Screenshot of Journalism Leaders Forum programme
Local newspapers must become online 'information portals,' in order to build successful business models, a panel of industry experts has said.

Speaking at the Journalism Leaders Forum at the University of Central Lancashire (UCLAN) last night, representatives of the US and UK regional newspaper industries said newspapers should use websites to address the gaps in information in their readers' lives.

Publishers must address the issue of readers using alternative sites to find information that was traditionally the domain of local news media, such as classified adverts for cars and property, if they are to build online audiences and revenues, said Stephen Gray, managing director of the American Press Institute's Newspaper Next project.

"There are large pieces of what used to be newspaper content that people will now get across the internet. One unique piece of content they [local newspapers] provide is local, but the other categories are all fading away," said Gray.

"At the same time as the erosion happens to the traditional news product, they [readers] are using the resources online to deal with the problems they face in their own lives."

There is an 'exploding category of information and acquisition' online, of which local newspapers need to take advantage, he added.

"You need to open your eyes to a much broader opportunity to become the provider of choice across many internet categories of information."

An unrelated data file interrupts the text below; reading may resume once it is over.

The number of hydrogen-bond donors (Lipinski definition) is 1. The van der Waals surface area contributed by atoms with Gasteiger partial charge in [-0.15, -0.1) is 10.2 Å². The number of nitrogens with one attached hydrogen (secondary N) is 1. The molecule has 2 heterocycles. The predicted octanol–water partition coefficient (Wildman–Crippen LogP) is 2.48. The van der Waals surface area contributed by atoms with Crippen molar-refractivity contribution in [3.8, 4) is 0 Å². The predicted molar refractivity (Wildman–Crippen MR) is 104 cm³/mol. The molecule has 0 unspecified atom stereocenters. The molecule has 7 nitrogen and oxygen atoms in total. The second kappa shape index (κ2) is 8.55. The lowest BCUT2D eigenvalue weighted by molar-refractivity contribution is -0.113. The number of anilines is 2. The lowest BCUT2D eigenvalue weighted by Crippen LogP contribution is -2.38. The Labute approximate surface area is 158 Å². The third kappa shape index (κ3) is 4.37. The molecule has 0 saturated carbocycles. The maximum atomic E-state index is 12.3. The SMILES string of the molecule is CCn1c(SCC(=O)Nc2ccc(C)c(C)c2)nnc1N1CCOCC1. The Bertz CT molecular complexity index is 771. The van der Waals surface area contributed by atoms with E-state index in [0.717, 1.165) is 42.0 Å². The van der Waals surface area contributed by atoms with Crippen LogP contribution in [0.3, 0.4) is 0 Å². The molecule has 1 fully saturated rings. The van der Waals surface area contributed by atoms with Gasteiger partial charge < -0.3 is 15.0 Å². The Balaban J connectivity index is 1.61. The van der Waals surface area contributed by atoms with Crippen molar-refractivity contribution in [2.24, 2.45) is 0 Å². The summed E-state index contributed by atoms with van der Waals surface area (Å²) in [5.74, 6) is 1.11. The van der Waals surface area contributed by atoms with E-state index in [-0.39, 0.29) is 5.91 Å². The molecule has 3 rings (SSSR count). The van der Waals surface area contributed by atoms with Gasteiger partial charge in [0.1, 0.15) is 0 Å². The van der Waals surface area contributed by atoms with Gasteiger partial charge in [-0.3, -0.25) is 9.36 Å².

Both Gray and fellow panellist digital media strategist Steve Yelvington said this process would involve more face-to-face contact with local readers, to address the 'information failure'.

The process could also help free up journalists to produce more original content if some information was provided automatically – through RSS feeds or uploaded by community groups, said Jane Singer, Johnston Press chair in digital journalism at UCLAN.

According to the speakers, becoming an information hub could also help address the problem of advertising, as the 'revenue base [of newspapers] is eroding along with the newspaper's grip on its audience'.

"The general concept of ad-supported news isn't broken… it's the fact that we’re not building the audiences that the advertising community wants us to provide," said Yelvington.

Greater collaboration between sales and editorial departments in terms of online skills should also be encouraged to support this model, he said.

Offering a UK perspective, Simon Reynolds, editorial director at the Lancashire Evening Post, said the notion of a local newspaper as an information portal was 'nothing new', but that the delivery mechanisms for this information had changed.

"I do believe we have to extend our reach away from news and become a more sophisticated portal," he said.

"The press need to understand where the new revenues are going to come from and build a business model on that. We must make ourselves invaluable."

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